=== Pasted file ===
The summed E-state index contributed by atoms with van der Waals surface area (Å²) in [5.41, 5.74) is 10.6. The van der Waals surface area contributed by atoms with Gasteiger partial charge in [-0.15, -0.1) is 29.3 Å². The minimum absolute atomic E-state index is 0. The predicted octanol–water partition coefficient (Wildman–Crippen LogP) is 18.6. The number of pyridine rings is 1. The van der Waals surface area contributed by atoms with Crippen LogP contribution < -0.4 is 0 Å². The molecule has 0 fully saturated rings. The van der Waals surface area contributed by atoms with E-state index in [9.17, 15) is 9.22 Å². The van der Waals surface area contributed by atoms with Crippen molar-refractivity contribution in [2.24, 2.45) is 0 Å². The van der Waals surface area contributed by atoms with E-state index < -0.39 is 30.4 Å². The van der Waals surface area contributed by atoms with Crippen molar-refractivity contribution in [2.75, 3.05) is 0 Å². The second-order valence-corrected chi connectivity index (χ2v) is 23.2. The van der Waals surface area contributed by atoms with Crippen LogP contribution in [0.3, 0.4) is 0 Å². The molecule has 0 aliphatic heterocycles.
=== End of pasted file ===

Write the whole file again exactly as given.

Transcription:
The summed E-state index contributed by atoms with van der Waals surface area (Å²) in [5.41, 5.74) is 10.6. The van der Waals surface area contributed by atoms with Gasteiger partial charge in [-0.15, -0.1) is 29.3 Å². The minimum absolute atomic E-state index is 0. The predicted octanol–water partition coefficient (Wildman–Crippen LogP) is 18.6. The number of pyridine rings is 1. The van der Waals surface area contributed by atoms with Crippen LogP contribution < -0.4 is 0 Å². The molecule has 0 fully saturated rings. The van der Waals surface area contributed by atoms with E-state index in [9.17, 15) is 9.22 Å². The van der Waals surface area contributed by atoms with Crippen molar-refractivity contribution in [2.24, 2.45) is 0 Å². The van der Waals surface area contributed by atoms with E-state index < -0.39 is 30.4 Å². The van der Waals surface area contributed by atoms with Crippen molar-refractivity contribution in [2.75, 3.05) is 0 Å². The second-order valence-corrected chi connectivity index (χ2v) is 23.2. The van der Waals surface area contributed by atoms with Crippen LogP contribution in [0.3, 0.4) is 0 Å². The molecule has 0 aliphatic heterocycles.